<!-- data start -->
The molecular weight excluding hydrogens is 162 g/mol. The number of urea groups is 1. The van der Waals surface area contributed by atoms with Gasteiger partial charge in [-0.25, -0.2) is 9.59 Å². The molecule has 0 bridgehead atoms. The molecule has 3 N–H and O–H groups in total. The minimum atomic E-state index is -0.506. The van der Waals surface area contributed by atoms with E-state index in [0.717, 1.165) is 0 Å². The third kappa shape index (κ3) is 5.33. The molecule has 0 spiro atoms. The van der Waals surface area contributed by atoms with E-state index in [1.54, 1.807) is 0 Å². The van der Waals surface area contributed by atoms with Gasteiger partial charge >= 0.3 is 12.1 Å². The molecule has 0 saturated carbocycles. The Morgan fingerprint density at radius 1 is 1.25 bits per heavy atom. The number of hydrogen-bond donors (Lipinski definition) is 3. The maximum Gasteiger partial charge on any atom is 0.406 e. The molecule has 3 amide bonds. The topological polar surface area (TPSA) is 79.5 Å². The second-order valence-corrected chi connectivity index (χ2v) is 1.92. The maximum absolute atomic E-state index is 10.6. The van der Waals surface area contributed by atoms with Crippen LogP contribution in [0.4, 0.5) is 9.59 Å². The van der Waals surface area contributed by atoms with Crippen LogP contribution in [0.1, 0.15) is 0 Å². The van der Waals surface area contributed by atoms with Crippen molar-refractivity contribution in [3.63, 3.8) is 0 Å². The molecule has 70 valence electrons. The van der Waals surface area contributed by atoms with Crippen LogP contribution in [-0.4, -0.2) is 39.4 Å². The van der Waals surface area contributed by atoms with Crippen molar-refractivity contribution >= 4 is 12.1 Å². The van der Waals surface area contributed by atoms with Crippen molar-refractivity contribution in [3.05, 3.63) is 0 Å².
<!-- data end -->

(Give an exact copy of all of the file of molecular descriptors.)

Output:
The molecular weight excluding hydrogens is 162 g/mol. The number of urea groups is 1. The van der Waals surface area contributed by atoms with Gasteiger partial charge in [-0.25, -0.2) is 9.59 Å². The molecule has 0 bridgehead atoms. The molecule has 3 N–H and O–H groups in total. The minimum atomic E-state index is -0.506. The van der Waals surface area contributed by atoms with E-state index in [0.717, 1.165) is 0 Å². The third kappa shape index (κ3) is 5.33. The molecule has 0 spiro atoms. The van der Waals surface area contributed by atoms with E-state index in [1.54, 1.807) is 0 Å². The van der Waals surface area contributed by atoms with Gasteiger partial charge >= 0.3 is 12.1 Å². The molecule has 0 saturated carbocycles. The Morgan fingerprint density at radius 1 is 1.25 bits per heavy atom. The number of hydrogen-bond donors (Lipinski definition) is 3. The maximum Gasteiger partial charge on any atom is 0.406 e. The molecule has 3 amide bonds. The topological polar surface area (TPSA) is 79.5 Å². The second-order valence-corrected chi connectivity index (χ2v) is 1.92. The maximum absolute atomic E-state index is 10.6. The van der Waals surface area contributed by atoms with Crippen LogP contribution in [0.4, 0.5) is 9.59 Å². The van der Waals surface area contributed by atoms with Crippen LogP contribution in [0.1, 0.15) is 0 Å². The van der Waals surface area contributed by atoms with Crippen molar-refractivity contribution in [3.63, 3.8) is 0 Å². The molecule has 70 valence electrons. The van der Waals surface area contributed by atoms with Crippen LogP contribution in [-0.4, -0.2) is 39.4 Å². The van der Waals surface area contributed by atoms with Crippen molar-refractivity contribution >= 4 is 12.1 Å². The van der Waals surface area contributed by atoms with Crippen molar-refractivity contribution in [3.05, 3.63) is 0 Å².